Throwing Muses and 50 Foot Wave, as well as solo recordings. Kristin Hersh was bright-eyed and attentive in conversation, making time to speak with every one of the dozen who attended the night.
During a talk she recounted the scene in Boston near the start of her career, mentioning how important it had been that the bands had an “idiosyncratic sound”.
It was funny to hear her mention that for a long time she’d thought that Black Francis of The Pixies was a lesbian. Hersh mentioned that they’d talked often about how it was to be different.
“We were supported by this scene that allowed us to sound strange,” she’d said ahead of explaining a “glowing garbage” analogy where it was beautiful to be different.
“Pretty music is never going to resonate except in a superficial way,” she’d stated. Hersh discussed how she’d ask people why they liked the music. “They’d say ‘I wasn’t alone’” she recounted, which reminded me how much grunge had seemed to unearth an alienated generation. She described her music as “unattractive, but I had to make it.”
While she acknowledged how important the Boston scene had been to her career, Hersh didn’t see the support network as something that was as important these days. “A scene is something there isn’t much of these days, geographically anyway.”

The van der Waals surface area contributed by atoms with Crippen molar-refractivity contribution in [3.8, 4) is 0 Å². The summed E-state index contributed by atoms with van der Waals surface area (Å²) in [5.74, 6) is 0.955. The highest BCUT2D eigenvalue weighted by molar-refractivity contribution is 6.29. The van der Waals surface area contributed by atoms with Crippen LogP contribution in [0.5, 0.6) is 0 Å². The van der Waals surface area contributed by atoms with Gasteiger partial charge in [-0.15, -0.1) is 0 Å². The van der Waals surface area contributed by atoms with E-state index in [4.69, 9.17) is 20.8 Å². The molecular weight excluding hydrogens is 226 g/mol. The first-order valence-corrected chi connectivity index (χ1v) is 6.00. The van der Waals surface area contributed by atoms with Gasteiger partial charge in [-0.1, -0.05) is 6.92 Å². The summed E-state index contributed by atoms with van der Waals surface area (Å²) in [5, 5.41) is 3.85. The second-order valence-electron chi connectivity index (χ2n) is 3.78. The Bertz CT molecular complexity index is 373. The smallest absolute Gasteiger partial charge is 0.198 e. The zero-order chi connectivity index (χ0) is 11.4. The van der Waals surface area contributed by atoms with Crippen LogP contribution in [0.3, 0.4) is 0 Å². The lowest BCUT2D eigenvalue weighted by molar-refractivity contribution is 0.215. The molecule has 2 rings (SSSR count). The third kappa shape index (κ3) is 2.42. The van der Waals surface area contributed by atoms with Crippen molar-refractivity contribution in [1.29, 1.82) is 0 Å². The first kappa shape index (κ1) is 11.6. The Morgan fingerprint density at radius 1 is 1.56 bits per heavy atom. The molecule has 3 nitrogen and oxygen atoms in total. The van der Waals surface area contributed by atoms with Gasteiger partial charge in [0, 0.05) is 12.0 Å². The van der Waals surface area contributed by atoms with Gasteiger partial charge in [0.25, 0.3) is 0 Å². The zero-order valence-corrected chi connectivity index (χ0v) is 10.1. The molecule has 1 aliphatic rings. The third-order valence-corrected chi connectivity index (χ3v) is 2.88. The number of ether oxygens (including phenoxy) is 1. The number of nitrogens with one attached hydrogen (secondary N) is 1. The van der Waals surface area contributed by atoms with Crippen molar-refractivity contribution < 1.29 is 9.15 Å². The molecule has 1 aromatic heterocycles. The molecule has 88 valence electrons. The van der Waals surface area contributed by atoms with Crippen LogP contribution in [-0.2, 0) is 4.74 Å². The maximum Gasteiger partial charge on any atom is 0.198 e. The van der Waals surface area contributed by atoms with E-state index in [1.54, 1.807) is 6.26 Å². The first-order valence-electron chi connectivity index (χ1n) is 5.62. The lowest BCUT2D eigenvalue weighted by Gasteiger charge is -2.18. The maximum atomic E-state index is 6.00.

Hersh was critical of her former label Warner Brothers. She mentioned the advice for songs offered by major labels amounted to “If it blows, it sells.” There was a pursuit of the lowest common denominator that had led to losing early followers. As a result Throwing Muses had found themselves excluded from the Boston scene. “Imagine the losers at your shows if you do what the major labels ask?”
In addition to disparaging the accounting practices of some record labels who would claim that an album was still in debt after paying itself off, she went even harder on the fashion industry. Hersh described that she knew all her physical flaws from appearing in photo shoots, as this industry relished in pointing out shortcomings.
When the opportunity arose to ask a question of her songwriting process, I was dumbfounded to hear Hersh describe it as a case of transcribing aural hallucinations. I’d known that misdiagnosed mental illness had been a theme in her career but didn't think I'd have so little scope to ask about creative processes.
“There’s something about the songwriting process that makes you want to die,” Hersh said later on. “The song exists and it says ‘go away now’.”
Other musicians in the audience asked questions on how to develop and she offered “You have to find your vocabulary to move people.”
“You’re not allowed to be relieved, that’s the listener’s job. You’ve got to crucify yourself. I know a lot of rock stars and they’re ridiculous… I know more successful homeless people.”
It seemed clear that she’d found more contentment outside the world of a recording artist. She explained that she’d been cured of aural hallucinations and no longer wrote songs. Writing books was now her focus and a story was shared about her moving on to editing proofs after performing a concert the night before.
I thought Kristin Hersh was thoughtful, honest and thoroughly charming. The two songs she performed were great, although the acoustic guitar sounded brash with bright new strings and over-powered her singing.